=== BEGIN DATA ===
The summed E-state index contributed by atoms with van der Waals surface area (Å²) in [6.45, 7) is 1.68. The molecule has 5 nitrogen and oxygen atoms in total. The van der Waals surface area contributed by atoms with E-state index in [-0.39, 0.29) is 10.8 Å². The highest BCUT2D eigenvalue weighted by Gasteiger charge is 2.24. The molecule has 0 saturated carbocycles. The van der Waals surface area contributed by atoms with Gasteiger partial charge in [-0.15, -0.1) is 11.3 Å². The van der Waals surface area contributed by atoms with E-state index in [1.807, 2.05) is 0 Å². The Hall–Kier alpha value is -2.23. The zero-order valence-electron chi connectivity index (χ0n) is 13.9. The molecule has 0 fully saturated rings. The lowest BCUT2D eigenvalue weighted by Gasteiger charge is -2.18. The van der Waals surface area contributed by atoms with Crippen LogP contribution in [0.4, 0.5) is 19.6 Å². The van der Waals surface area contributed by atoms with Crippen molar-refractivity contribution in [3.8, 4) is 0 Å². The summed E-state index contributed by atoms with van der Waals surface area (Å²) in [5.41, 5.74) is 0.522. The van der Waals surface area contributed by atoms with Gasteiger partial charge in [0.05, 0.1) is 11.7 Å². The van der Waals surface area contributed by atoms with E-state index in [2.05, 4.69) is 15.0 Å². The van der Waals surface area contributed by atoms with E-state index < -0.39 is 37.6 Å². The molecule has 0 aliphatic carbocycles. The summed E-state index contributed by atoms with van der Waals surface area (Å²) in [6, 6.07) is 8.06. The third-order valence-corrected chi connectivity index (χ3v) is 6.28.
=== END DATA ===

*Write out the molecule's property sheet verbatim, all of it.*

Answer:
The summed E-state index contributed by atoms with van der Waals surface area (Å²) in [6.45, 7) is 1.68. The molecule has 5 nitrogen and oxygen atoms in total. The van der Waals surface area contributed by atoms with E-state index in [-0.39, 0.29) is 10.8 Å². The highest BCUT2D eigenvalue weighted by Gasteiger charge is 2.24. The molecule has 0 saturated carbocycles. The van der Waals surface area contributed by atoms with Gasteiger partial charge in [-0.15, -0.1) is 11.3 Å². The van der Waals surface area contributed by atoms with E-state index in [1.807, 2.05) is 0 Å². The Hall–Kier alpha value is -2.23. The zero-order valence-electron chi connectivity index (χ0n) is 13.9. The molecule has 0 fully saturated rings. The lowest BCUT2D eigenvalue weighted by Gasteiger charge is -2.18. The van der Waals surface area contributed by atoms with Crippen LogP contribution in [0.4, 0.5) is 19.6 Å². The van der Waals surface area contributed by atoms with Crippen molar-refractivity contribution in [3.8, 4) is 0 Å². The summed E-state index contributed by atoms with van der Waals surface area (Å²) in [5.41, 5.74) is 0.522. The van der Waals surface area contributed by atoms with Gasteiger partial charge in [0.05, 0.1) is 11.7 Å². The van der Waals surface area contributed by atoms with E-state index in [2.05, 4.69) is 15.0 Å². The van der Waals surface area contributed by atoms with E-state index < -0.39 is 37.6 Å². The molecule has 0 aliphatic carbocycles. The summed E-state index contributed by atoms with van der Waals surface area (Å²) in [6, 6.07) is 8.06. The third-order valence-corrected chi connectivity index (χ3v) is 6.28.